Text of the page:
Intermediate results will be written in a subdirectory called output/, so first make this subdirectory in the folder where you are working:

% mkdir output

The intermediate results for each of the stages will be saved in files output/map1-c, output/reduce1-c, output/map2-c, and output/reduce2-c, where c ranges over alphabetic characters.

For each stage of both map and reduce, each worker writes to the same set of 26 output files, one for each alphabetic character. We set it up this way since we are running sequentially on a single machine, so the supplied code does not worry about creating separate output files for each worker and then combining them in between stages.

The provided skeleton file deals with breaking up inputs and farming them to multiple map and reduce workers, so you will most likely not need to look at this code closely. However, it may be useful to understand the format of passing data from one phase to another for your debugging purposes. The intermediate results stored in the output/ directory contain files with one key-value pair per line, formatted as


That is, three # characters are used to delimit the key from the value. Furthermore, both the keydata and valuedata are lists containing one or more elements, with the format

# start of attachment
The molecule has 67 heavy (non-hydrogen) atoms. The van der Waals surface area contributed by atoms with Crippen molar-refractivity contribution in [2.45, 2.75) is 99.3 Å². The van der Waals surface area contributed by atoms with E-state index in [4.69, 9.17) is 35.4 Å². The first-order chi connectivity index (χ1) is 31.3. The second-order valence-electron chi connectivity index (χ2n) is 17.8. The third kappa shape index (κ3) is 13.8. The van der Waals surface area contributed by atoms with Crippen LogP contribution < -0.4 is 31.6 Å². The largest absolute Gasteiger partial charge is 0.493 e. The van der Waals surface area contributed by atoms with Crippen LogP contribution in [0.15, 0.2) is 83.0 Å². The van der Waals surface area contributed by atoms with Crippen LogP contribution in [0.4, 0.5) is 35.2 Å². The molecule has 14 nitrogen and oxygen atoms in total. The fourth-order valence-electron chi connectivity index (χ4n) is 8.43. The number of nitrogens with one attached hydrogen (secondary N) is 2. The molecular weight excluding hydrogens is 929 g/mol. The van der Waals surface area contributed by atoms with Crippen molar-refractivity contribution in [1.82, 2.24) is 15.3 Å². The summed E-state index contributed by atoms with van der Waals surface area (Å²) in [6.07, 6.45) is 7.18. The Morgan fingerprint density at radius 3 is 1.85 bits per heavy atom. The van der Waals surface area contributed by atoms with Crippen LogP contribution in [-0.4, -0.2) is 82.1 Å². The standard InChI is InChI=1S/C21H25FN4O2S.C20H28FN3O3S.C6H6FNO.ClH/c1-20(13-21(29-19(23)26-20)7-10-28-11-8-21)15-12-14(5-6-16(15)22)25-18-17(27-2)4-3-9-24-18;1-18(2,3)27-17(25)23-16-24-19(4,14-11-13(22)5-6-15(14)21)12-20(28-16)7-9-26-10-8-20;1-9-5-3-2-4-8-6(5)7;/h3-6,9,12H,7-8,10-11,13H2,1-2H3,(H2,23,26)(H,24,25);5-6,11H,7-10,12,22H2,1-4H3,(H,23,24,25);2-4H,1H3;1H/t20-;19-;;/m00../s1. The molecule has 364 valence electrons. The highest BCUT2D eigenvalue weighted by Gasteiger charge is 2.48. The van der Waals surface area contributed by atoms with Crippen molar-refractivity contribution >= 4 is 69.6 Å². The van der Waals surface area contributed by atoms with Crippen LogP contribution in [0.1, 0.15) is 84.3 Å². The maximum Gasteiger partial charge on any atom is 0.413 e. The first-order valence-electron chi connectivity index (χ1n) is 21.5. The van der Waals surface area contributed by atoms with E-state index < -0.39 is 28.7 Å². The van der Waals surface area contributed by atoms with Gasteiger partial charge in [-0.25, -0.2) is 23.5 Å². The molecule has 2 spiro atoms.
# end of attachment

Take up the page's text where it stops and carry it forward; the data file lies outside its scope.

That is, each element in both the key and value is separated by a single # character. So, for example, for keys with two elements a and b and values with three elements x, y, and z, the format of the line containing this key-value pair would be


Since key-value pairs are stored in text files, all elements of a key and of a value are strings. Thus, if a map or reduce function needs to treat an element as something other than a string, it is the responsibility of the map or reduce function to perform the conversion from string to another type.

(a) Splitting input files (20 points)

Complete the function splitFile(filename, n) that takes a file filename and splits it up into smaller files, or chunks, each with at most n lines. These chunks should be saved in files named like output/filename-00, output/filename-01, and so on. The return value should be the number of chunks that the file was split into.

>>> import ff
>>> ff.clearOutputFolder()
>>> ff.splitFile("huckleberry", 1000)

Here's how you can use C-style format strings and all their glory in Python:

>>> "hello %s %.5d" % ("world", 10)
'hello world 00010'